"I love the normalcy of Cleveland. There’s regular people there." That back-handed praise (from the king of normal himself, Drew Carey) captures the way your average bi-coastal snob feels about, well, pretty much any city that isn’t New York, San Francisco or L.A. But the rewards for entrepreneurs in smaller cities can be manifold: lower operating costs, fewer distractions, and heck, maybe even a happier life. America's innovative streak runs much deeper than its coast-centric media image; it takes a true visionary to mine it.

Follow the conversation on Twitter using the tag #USInnovation.

[Image: Flickr user Xiaofan Luo]

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  • Mike Burkons


    Interesting comment and I agree with your point of view.  I find it interesting that people like this reporter look to a group like Jumpstart to provide expert advice.  Since 2004, they have spent over $80m (mostly your tax dollars) while only investing $23m in companies.  So far, the ROI from the $23m invested is about $1m.   They keep defending this terrible investing record claiming it is still early.  We are going on 8 years so you would hope they would have a few more exits in that time period.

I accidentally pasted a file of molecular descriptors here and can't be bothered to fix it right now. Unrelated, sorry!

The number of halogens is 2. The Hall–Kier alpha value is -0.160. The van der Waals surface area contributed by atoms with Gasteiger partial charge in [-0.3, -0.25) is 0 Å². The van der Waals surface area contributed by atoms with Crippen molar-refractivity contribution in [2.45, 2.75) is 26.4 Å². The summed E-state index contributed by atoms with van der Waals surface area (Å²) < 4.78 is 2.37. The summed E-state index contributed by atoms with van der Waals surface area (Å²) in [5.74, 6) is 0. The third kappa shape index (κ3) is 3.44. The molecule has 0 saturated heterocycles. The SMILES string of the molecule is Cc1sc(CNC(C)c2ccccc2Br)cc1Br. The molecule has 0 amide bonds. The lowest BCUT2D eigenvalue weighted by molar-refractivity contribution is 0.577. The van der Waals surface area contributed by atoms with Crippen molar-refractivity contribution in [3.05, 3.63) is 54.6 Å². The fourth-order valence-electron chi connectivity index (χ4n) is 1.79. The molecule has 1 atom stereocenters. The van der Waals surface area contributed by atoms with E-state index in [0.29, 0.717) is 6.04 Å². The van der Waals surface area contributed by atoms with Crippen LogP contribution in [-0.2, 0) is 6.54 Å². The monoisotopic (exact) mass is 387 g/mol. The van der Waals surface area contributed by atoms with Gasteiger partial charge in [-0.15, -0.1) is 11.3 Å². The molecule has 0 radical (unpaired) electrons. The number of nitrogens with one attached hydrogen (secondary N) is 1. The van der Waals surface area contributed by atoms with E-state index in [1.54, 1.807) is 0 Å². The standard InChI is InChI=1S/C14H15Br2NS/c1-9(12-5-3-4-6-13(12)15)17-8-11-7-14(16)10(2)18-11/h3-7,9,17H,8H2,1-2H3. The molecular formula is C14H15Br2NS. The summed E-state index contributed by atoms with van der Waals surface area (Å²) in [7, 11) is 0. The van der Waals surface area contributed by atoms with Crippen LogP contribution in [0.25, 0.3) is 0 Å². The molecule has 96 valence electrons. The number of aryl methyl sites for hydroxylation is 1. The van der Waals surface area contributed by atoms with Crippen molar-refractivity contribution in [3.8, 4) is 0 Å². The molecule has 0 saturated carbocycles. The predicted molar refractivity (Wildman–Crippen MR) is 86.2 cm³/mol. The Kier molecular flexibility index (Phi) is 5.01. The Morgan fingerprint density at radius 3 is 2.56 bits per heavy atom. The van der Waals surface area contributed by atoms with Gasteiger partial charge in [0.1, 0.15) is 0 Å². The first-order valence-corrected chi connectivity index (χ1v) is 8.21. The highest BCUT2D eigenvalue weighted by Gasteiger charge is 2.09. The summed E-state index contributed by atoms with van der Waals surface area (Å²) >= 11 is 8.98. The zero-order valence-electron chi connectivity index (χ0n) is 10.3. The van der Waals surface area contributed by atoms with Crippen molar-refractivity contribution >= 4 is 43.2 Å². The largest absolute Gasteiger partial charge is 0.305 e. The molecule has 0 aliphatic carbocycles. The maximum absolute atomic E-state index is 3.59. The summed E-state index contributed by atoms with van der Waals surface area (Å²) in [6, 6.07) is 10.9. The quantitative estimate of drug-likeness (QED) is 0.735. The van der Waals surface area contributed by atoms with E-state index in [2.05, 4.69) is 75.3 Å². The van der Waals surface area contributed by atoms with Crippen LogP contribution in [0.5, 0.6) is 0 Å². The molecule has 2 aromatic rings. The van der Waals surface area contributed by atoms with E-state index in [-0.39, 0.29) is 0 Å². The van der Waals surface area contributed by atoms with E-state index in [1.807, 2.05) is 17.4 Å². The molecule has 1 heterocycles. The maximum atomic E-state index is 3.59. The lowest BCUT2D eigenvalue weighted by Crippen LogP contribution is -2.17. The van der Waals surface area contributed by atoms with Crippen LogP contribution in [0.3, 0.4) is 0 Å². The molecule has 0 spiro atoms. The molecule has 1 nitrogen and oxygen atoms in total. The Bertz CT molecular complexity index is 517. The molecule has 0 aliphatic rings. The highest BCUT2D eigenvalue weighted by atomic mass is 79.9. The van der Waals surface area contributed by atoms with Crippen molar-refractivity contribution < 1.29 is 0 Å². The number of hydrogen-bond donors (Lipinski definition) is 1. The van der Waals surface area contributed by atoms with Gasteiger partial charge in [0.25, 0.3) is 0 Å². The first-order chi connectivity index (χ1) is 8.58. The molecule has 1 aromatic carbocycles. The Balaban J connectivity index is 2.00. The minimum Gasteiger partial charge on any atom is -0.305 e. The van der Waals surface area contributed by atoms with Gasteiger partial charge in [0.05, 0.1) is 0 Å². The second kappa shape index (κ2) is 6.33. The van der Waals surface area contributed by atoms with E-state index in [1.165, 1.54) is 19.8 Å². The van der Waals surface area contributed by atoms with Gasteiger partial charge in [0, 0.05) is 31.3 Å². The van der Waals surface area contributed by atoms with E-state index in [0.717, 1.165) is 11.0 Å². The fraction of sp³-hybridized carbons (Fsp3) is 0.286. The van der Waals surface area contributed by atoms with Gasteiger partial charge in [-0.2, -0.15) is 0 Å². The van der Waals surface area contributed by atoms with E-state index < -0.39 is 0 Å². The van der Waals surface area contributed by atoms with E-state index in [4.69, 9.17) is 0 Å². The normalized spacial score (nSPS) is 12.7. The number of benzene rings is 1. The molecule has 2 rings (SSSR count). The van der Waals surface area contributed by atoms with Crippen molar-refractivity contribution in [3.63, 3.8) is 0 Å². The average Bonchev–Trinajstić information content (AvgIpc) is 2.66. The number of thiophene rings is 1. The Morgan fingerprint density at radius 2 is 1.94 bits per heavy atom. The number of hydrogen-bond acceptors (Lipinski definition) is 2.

What is sickening is the majority of their budget goes to pay their high overhead and salaries.  There is a group like Jumpstart in every city in the county.   Almost all of them operate on less than $1-2m a year.  Not Jumpstart, $10m to fund their non investment operations.  The majority of jobs created by Jumpstart are for the ones who work there.

  • Bill Sterzenbach

    As a partner in a company that just started a new office in Cleveland, I'm pretty thrilled. We've found quality affordable space, and rich market, and great talent. You really can't grasp the sheer vastness of this market until you work in it. I can agree that Cleveland is a not-so-hidden gem of a market to grow a business.

  • Shannon Okey

    Hey, I've got a crazy idea. How about we talk to someone who actually owns a small business in Cleveland, a business that went from zero to six figures in less than two years with a single owner/employee (and a rotating team of freelancers), a company that was immediately profitable, has been in the black ever since, and yet can't get money from any of the sources you've named?